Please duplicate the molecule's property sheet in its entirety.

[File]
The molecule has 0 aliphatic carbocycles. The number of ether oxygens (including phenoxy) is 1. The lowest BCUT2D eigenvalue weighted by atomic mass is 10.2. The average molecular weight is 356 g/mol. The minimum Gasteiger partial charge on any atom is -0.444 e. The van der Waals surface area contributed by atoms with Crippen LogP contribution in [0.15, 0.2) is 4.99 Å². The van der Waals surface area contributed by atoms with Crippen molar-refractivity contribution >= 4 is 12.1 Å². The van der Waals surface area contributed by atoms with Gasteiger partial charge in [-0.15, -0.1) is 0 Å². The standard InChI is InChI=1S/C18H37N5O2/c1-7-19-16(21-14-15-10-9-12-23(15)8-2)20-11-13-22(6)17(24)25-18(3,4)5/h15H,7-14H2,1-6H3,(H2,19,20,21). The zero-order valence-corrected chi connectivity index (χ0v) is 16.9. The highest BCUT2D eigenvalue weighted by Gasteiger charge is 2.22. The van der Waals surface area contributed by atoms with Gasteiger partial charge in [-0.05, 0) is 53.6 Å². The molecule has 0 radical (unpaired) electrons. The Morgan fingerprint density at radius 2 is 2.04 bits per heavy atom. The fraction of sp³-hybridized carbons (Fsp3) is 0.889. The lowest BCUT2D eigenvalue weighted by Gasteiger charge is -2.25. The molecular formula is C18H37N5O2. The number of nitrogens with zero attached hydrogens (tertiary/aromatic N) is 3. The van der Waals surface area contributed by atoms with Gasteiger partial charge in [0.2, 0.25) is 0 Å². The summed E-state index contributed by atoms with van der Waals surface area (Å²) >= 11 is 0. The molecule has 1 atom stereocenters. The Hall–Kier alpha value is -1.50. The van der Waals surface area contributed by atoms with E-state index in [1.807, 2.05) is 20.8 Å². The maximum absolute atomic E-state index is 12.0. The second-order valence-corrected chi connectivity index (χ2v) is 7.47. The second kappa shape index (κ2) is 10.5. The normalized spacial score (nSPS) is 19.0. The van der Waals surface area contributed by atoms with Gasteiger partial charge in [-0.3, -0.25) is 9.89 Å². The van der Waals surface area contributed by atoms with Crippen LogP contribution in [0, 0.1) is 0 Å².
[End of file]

The molecule has 0 aliphatic carbocycles. The number of ether oxygens (including phenoxy) is 1. The lowest BCUT2D eigenvalue weighted by atomic mass is 10.2. The average molecular weight is 356 g/mol. The minimum Gasteiger partial charge on any atom is -0.444 e. The van der Waals surface area contributed by atoms with Crippen LogP contribution in [0.15, 0.2) is 4.99 Å². The van der Waals surface area contributed by atoms with Crippen molar-refractivity contribution >= 4 is 12.1 Å². The van der Waals surface area contributed by atoms with Gasteiger partial charge in [-0.15, -0.1) is 0 Å². The standard InChI is InChI=1S/C18H37N5O2/c1-7-19-16(21-14-15-10-9-12-23(15)8-2)20-11-13-22(6)17(24)25-18(3,4)5/h15H,7-14H2,1-6H3,(H2,19,20,21). The zero-order valence-corrected chi connectivity index (χ0v) is 16.9. The highest BCUT2D eigenvalue weighted by Gasteiger charge is 2.22. The van der Waals surface area contributed by atoms with Gasteiger partial charge in [-0.05, 0) is 53.6 Å². The molecule has 0 radical (unpaired) electrons. The Morgan fingerprint density at radius 2 is 2.04 bits per heavy atom. The fraction of sp³-hybridized carbons (Fsp3) is 0.889. The lowest BCUT2D eigenvalue weighted by Gasteiger charge is -2.25. The molecular formula is C18H37N5O2. The number of nitrogens with zero attached hydrogens (tertiary/aromatic N) is 3. The van der Waals surface area contributed by atoms with Gasteiger partial charge in [0.2, 0.25) is 0 Å². The summed E-state index contributed by atoms with van der Waals surface area (Å²) >= 11 is 0. The molecule has 1 atom stereocenters. The Hall–Kier alpha value is -1.50. The van der Waals surface area contributed by atoms with E-state index in [1.807, 2.05) is 20.8 Å². The maximum absolute atomic E-state index is 12.0. The second-order valence-corrected chi connectivity index (χ2v) is 7.47. The second kappa shape index (κ2) is 10.5. The normalized spacial score (nSPS) is 19.0. The van der Waals surface area contributed by atoms with Gasteiger partial charge in [-0.3, -0.25) is 9.89 Å². The van der Waals surface area contributed by atoms with Crippen LogP contribution in [0, 0.1) is 0 Å².